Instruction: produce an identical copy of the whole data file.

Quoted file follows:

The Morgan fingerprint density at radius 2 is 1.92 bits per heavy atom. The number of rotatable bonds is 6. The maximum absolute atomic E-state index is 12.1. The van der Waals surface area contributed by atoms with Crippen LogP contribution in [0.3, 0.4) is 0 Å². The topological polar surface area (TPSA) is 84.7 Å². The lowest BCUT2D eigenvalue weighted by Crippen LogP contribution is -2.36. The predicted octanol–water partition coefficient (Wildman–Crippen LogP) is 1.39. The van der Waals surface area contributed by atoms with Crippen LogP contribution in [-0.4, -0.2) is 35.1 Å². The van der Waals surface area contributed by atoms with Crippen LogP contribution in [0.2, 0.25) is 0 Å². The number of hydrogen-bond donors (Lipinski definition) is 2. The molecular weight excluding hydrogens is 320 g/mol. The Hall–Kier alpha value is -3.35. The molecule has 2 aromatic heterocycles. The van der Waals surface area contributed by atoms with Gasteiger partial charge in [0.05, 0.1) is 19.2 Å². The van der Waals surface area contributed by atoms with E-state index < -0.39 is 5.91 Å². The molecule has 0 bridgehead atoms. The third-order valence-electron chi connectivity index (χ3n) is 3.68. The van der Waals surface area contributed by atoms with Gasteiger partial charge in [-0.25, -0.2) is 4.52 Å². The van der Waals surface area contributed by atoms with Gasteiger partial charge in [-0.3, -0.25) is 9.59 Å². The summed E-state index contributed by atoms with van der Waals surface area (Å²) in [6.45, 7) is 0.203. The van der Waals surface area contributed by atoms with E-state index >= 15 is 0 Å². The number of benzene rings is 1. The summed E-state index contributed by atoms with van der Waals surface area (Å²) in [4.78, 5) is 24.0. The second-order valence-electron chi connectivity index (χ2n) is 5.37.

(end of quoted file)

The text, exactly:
The Morgan fingerprint density at radius 2 is 1.92 bits per heavy atom. The number of rotatable bonds is 6. The maximum absolute atomic E-state index is 12.1. The van der Waals surface area contributed by atoms with Crippen LogP contribution in [0.3, 0.4) is 0 Å². The topological polar surface area (TPSA) is 84.7 Å². The lowest BCUT2D eigenvalue weighted by Crippen LogP contribution is -2.36. The predicted octanol–water partition coefficient (Wildman–Crippen LogP) is 1.39. The van der Waals surface area contributed by atoms with Crippen LogP contribution in [-0.4, -0.2) is 35.1 Å². The van der Waals surface area contributed by atoms with Crippen LogP contribution in [0.2, 0.25) is 0 Å². The number of hydrogen-bond donors (Lipinski definition) is 2. The molecular weight excluding hydrogens is 320 g/mol. The Hall–Kier alpha value is -3.35. The molecule has 2 aromatic heterocycles. The van der Waals surface area contributed by atoms with Gasteiger partial charge in [0.05, 0.1) is 19.2 Å². The van der Waals surface area contributed by atoms with E-state index < -0.39 is 5.91 Å². The molecule has 0 bridgehead atoms. The third-order valence-electron chi connectivity index (χ3n) is 3.68. The van der Waals surface area contributed by atoms with Gasteiger partial charge in [-0.25, -0.2) is 4.52 Å². The van der Waals surface area contributed by atoms with Gasteiger partial charge in [-0.3, -0.25) is 9.59 Å². The summed E-state index contributed by atoms with van der Waals surface area (Å²) in [6.45, 7) is 0.203. The van der Waals surface area contributed by atoms with E-state index >= 15 is 0 Å². The number of benzene rings is 1. The summed E-state index contributed by atoms with van der Waals surface area (Å²) in [4.78, 5) is 24.0. The second-order valence-electron chi connectivity index (χ2n) is 5.37.